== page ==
Wednesday, May 25, 2011

Will it make any difference?

One of my rain barrels
Saanich is offering a series of free lectures on topics related to climate change and what people could do at home.   The first one is on rainwater management and is this coming Saturday.

The cost to hold these lectures and the impact they will have are not likely going to be worth it.  The municipality would have a much bigger impact if it spent more money on building good sidewalks than holding these lectures.  They would also have more of an impact if they made some changes to streets to allow buses to move a bit faster.

The whole set of pages for Saanich on climate change are simplistic.   As an example, the carbon calculator, it has various problems.  

It assumes all vehicles in a class and how you drive them are the same, if you want to calculate the CO2 emissions you just need to know the number of litres you use in a year.   The CO2 emissions for electrical power is constantly fluctuating based on what power source we are drawing on.   If you use power in the middle of the night, you have a higher CO2 impact because that power is in part coming from coal fired plants in the US or Alberta.

Air travel is also not as simplistic as the calculator suggests.   Much depends on the number of passengers on the plane, how old the plane is and the speed it is flown at.   If you fly WestJet, your CO2 emissions will be lower because they have very new planes and have more passengers than average.  If you fly Harbour Air you have zero CO2 emissions since the airline is carbon neutral.

The calculator misses out a major source of greenhouse gases, the eating of meat.

It also misses out the impact of what I do that might reduce CO2.

The Saanich pages feel like "flavour of the month".   There is no real thought or rigorous academic backing for what is being done or what is suggested people do.   Lots of resources are going into project work that will have no impact.

3 comments:

Ryan Conroy said...

Blaming "the eating of meat" as a source of CO2 emmissions is as simplistic and inaccurate a view as the others you point out. Sustainable wild and pasture raised meats are one of the most efficient protein sources to produce. Grain products like soy are terribly inefficient, especially when you consider it is mostly genetically modified, processed into junk food, and contains huge amounts of the mineral robbing acid, phytic acid. While people who have been successfully brainwashed by agribusiness like to point out that cows who eat grass fart more and emit methane, pasture is also a carbon sink. The problem is not agriculture, it is the terrible way we are doing it. And really as consumers we have only ourselves to blame, spending all our money on junk food like cookies and boxed cereals, so now we have no money for pasture raised meats and eggs and dairy and we have to buy the cheap stuff even though we know everything about it is wrong.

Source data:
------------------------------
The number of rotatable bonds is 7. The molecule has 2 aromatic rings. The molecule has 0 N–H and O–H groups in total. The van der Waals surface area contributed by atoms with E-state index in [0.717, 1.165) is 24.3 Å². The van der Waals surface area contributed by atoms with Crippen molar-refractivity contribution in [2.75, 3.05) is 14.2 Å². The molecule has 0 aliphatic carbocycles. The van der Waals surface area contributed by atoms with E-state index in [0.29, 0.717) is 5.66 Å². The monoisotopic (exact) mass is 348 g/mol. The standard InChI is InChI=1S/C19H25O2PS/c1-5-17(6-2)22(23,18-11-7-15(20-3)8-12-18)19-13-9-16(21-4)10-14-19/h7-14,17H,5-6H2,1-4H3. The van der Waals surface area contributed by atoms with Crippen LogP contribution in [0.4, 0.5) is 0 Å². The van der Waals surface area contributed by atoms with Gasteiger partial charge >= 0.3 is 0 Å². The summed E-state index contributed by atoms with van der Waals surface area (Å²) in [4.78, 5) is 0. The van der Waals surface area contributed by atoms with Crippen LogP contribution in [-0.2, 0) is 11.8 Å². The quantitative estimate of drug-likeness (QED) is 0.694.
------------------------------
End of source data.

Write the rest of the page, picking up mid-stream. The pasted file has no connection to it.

Bernard von Schulmann said...

The biggest issue with meat eating is the methane that livestock produces.

Pastures capture carbon, but CO2 is 1/20th the impact of methane.

In may case, the meat I eat each year is close to the largest contribution I make in green house gasses.

Here is what I wrote on this in the past:


Bernard von Schulmann said...

Sorry about that, I never seem to be able to get links to works in the comments section - here are the URLs that were supposed to be in the last post

http://climatethoughts.blogspot.com/2009/03/what-we-eat-and-impact-on-greenhouse.html

http://climatethoughts.blogspot.com/2007/10/can-i-be-greenhouse-gas-neutral.html